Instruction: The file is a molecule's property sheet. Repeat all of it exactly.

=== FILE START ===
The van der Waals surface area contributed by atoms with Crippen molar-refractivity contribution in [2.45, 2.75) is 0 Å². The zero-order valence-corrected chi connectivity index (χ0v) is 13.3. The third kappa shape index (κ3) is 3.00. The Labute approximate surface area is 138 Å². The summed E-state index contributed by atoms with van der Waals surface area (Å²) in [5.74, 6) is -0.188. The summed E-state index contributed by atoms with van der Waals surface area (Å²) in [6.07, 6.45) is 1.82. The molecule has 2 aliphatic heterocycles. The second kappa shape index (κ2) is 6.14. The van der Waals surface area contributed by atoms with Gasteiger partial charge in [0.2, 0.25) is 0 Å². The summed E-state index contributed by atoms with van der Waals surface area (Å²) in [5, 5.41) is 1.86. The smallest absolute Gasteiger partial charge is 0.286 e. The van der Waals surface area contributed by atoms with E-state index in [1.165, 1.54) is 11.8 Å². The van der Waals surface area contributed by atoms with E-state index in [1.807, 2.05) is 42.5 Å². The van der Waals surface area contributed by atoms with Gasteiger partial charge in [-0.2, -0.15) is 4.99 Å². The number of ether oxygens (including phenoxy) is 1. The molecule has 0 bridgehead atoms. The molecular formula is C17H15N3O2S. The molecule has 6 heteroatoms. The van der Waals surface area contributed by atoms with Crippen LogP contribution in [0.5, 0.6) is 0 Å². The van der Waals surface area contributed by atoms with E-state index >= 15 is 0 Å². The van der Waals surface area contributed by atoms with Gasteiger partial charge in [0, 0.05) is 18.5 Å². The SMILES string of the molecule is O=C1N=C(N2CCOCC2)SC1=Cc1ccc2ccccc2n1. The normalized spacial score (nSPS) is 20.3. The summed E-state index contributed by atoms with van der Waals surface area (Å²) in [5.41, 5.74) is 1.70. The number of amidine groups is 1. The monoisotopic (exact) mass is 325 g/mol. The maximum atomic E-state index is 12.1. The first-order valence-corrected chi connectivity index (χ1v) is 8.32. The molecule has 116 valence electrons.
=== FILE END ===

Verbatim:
The van der Waals surface area contributed by atoms with Crippen molar-refractivity contribution in [2.45, 2.75) is 0 Å². The zero-order valence-corrected chi connectivity index (χ0v) is 13.3. The third kappa shape index (κ3) is 3.00. The Labute approximate surface area is 138 Å². The summed E-state index contributed by atoms with van der Waals surface area (Å²) in [5.74, 6) is -0.188. The summed E-state index contributed by atoms with van der Waals surface area (Å²) in [6.07, 6.45) is 1.82. The molecule has 2 aliphatic heterocycles. The second kappa shape index (κ2) is 6.14. The van der Waals surface area contributed by atoms with Gasteiger partial charge in [0.2, 0.25) is 0 Å². The summed E-state index contributed by atoms with van der Waals surface area (Å²) in [5, 5.41) is 1.86. The smallest absolute Gasteiger partial charge is 0.286 e. The van der Waals surface area contributed by atoms with E-state index in [1.165, 1.54) is 11.8 Å². The van der Waals surface area contributed by atoms with E-state index in [1.807, 2.05) is 42.5 Å². The van der Waals surface area contributed by atoms with Gasteiger partial charge in [-0.2, -0.15) is 4.99 Å². The number of ether oxygens (including phenoxy) is 1. The molecule has 0 bridgehead atoms. The molecular formula is C17H15N3O2S. The molecule has 6 heteroatoms. The van der Waals surface area contributed by atoms with Crippen LogP contribution in [0.5, 0.6) is 0 Å². The van der Waals surface area contributed by atoms with E-state index >= 15 is 0 Å². The van der Waals surface area contributed by atoms with Gasteiger partial charge in [0, 0.05) is 18.5 Å². The SMILES string of the molecule is O=C1N=C(N2CCOCC2)SC1=Cc1ccc2ccccc2n1. The normalized spacial score (nSPS) is 20.3. The summed E-state index contributed by atoms with van der Waals surface area (Å²) in [5.41, 5.74) is 1.70. The number of amidine groups is 1. The monoisotopic (exact) mass is 325 g/mol. The maximum atomic E-state index is 12.1. The first-order valence-corrected chi connectivity index (χ1v) is 8.32. The molecule has 116 valence electrons.